First Nations lawyer has a global ambition

First Nations human rights lawyer Sasha Purcell (Whaleboat) has taken a step closer to fulfilling her dream of advocating for her people at the United Nations.

Ms Purcell, a proud Torres Strait Islander and Griffith University alumnus, is featured in the Griffith University publication Griffith News this week, where she speaks of her plan to pursue her passion for human rights and social justice by using a Fullbright Scholarship she earned to study a Master of Laws at New York University.

Sasha is a member of the Queensland Law Society Reconciliation First Nations Action Committee – advocating for reconciliation and advancement of First Nations communities.

“My goal is to work for the United Nations advocating for Indigenous people, including the Torres Strait Island people,” she said. “I want to ensure a just and equitable future for Indigenous communities and help put my people on the map.”

Sasha Purcell at the United Nations in Geneva.

Sasha was invited to speak at the United Nations in Geneva last year – presenting at the 12th ‘Expert Mechanism on the Rights of Indigenous People’ (EMRIP) on the issue of climate change in the Torres Strait as a delegate of the United Nations Association of Australia (Queensland).

“Torres Strait Islanders are a minority within a minority, and one of my biggest drives is ensuring that we don’t become displaced people in our own country,” she said. “Climate change has caused drinkable water shortages, exposed sacred burial sites and decreased traditional ocean, plant and animal resources in the Torres Strait, and these issues threaten to exacerbate economic, social and health inequalities.”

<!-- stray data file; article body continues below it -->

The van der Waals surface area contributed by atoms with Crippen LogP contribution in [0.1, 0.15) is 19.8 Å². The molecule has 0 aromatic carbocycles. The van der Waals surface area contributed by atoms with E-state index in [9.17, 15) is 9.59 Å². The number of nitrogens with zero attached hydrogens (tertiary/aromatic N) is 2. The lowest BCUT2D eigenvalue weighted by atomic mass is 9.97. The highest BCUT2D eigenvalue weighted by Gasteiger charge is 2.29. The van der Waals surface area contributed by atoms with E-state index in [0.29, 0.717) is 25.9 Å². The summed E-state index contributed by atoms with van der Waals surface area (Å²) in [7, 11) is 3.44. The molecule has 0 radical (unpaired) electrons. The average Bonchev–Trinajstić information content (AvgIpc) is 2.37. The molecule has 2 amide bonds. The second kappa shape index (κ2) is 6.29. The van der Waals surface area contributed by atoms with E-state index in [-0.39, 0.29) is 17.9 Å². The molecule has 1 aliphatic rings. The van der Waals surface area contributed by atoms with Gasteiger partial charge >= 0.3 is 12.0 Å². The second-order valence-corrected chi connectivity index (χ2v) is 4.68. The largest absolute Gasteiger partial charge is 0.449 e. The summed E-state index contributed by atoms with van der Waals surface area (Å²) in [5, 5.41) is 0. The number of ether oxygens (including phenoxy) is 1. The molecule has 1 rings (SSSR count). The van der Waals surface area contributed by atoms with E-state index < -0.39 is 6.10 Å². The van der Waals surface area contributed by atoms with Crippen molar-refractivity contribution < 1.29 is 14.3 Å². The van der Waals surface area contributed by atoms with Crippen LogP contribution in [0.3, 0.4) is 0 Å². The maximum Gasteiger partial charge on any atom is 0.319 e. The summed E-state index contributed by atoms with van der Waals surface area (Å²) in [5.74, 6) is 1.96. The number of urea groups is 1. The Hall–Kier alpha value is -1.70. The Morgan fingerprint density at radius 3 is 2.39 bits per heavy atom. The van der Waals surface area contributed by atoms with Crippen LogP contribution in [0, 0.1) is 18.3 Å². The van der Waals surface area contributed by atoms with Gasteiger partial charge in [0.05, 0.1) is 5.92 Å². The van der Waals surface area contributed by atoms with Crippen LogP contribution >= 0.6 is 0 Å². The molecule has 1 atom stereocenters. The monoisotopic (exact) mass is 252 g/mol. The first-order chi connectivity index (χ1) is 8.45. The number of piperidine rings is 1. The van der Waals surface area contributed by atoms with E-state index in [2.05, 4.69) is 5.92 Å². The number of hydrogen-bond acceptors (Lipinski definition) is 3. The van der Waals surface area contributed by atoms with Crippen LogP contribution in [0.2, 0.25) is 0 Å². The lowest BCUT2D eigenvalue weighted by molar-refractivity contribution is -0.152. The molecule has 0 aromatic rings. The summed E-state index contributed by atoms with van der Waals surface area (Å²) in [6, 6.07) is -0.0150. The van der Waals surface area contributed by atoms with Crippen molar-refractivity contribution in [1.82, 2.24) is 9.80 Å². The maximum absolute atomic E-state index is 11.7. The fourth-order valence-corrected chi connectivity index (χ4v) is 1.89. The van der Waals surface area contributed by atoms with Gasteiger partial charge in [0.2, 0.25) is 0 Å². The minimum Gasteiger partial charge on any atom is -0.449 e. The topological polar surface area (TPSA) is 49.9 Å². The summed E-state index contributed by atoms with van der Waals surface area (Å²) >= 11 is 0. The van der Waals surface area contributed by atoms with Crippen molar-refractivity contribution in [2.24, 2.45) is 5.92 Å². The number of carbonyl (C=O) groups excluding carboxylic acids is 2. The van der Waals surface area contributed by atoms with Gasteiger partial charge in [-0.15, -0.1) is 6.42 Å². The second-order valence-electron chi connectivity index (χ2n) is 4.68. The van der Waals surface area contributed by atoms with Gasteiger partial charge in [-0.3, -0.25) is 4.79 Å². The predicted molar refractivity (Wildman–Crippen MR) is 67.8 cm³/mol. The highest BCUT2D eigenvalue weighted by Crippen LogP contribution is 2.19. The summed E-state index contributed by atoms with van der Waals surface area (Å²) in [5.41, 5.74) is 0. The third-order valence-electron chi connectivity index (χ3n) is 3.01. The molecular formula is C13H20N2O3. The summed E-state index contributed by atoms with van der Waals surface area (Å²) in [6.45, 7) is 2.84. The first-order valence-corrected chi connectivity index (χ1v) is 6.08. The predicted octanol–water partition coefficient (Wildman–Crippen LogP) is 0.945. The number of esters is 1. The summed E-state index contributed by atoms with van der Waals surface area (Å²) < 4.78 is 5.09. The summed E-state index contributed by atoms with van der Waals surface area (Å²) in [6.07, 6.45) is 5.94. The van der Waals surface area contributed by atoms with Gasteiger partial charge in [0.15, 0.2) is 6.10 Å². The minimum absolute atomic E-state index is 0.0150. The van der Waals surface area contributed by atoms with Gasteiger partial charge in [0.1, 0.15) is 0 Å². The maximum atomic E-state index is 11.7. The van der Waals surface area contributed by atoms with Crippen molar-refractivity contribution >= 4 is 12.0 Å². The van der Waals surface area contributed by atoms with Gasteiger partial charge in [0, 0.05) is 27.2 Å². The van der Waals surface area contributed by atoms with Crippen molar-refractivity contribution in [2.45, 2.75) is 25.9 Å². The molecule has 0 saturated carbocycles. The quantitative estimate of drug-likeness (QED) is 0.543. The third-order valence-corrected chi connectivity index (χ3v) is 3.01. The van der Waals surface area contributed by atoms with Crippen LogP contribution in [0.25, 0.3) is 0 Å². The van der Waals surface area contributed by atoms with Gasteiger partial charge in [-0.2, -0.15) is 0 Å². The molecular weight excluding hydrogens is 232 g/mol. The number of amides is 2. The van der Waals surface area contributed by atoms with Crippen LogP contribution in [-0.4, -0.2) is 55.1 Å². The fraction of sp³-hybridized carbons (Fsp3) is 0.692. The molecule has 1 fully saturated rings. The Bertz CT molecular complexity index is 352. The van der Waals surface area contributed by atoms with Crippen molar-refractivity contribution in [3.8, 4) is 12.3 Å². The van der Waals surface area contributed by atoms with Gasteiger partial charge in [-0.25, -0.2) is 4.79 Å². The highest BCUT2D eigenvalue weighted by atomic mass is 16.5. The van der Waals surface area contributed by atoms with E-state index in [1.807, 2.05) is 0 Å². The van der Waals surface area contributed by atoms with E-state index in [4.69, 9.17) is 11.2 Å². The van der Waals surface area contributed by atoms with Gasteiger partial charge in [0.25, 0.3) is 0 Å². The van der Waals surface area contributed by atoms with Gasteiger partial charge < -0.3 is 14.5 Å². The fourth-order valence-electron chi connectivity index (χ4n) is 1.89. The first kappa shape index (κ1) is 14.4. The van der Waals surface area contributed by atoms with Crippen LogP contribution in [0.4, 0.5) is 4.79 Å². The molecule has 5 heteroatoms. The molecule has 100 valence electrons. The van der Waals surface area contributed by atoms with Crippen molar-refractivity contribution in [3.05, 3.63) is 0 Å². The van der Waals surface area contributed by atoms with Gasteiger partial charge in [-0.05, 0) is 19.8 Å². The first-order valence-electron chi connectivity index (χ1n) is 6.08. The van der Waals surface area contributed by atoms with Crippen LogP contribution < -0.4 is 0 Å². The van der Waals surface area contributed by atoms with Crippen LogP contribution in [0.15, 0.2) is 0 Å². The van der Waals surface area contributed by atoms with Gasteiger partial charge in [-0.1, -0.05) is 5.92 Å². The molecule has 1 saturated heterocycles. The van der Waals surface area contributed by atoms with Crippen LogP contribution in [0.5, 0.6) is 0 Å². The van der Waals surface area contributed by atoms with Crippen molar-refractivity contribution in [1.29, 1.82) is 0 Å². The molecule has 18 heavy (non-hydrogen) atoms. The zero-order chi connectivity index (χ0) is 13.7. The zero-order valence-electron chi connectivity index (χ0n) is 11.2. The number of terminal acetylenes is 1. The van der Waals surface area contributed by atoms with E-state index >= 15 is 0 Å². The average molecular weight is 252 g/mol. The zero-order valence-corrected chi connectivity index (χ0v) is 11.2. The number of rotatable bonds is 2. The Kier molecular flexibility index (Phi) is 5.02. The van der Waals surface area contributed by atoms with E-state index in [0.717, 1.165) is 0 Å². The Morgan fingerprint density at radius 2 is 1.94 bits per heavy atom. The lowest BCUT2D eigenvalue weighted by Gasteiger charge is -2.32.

Sasha’s journey to becoming an international advocate began at Griffith University, where she studied a Bachelor of International Relations.

“I’m still a part of the Griffith community – the Vice Chancellor is also a Fulbright scholar and she has reached out to me and become a wonderful mentor,” she said.

After graduating from Griffith, Sasha studied law and was admitted to practice in Queensland, New South Wales and the High Court of Australia, and worked as a police prosecutor and child protection lawyer.

She was the founding Secretary of Pride in Law in 2017 – Australia’s first independent not-for-profit networking association designed to bring together members of the LGBTIQ+ legal profession.

The high-achieving alumnus has also been awarded the Roberta Sykes Academic Scholarship and the American Australian Association Aurora Scholarship.

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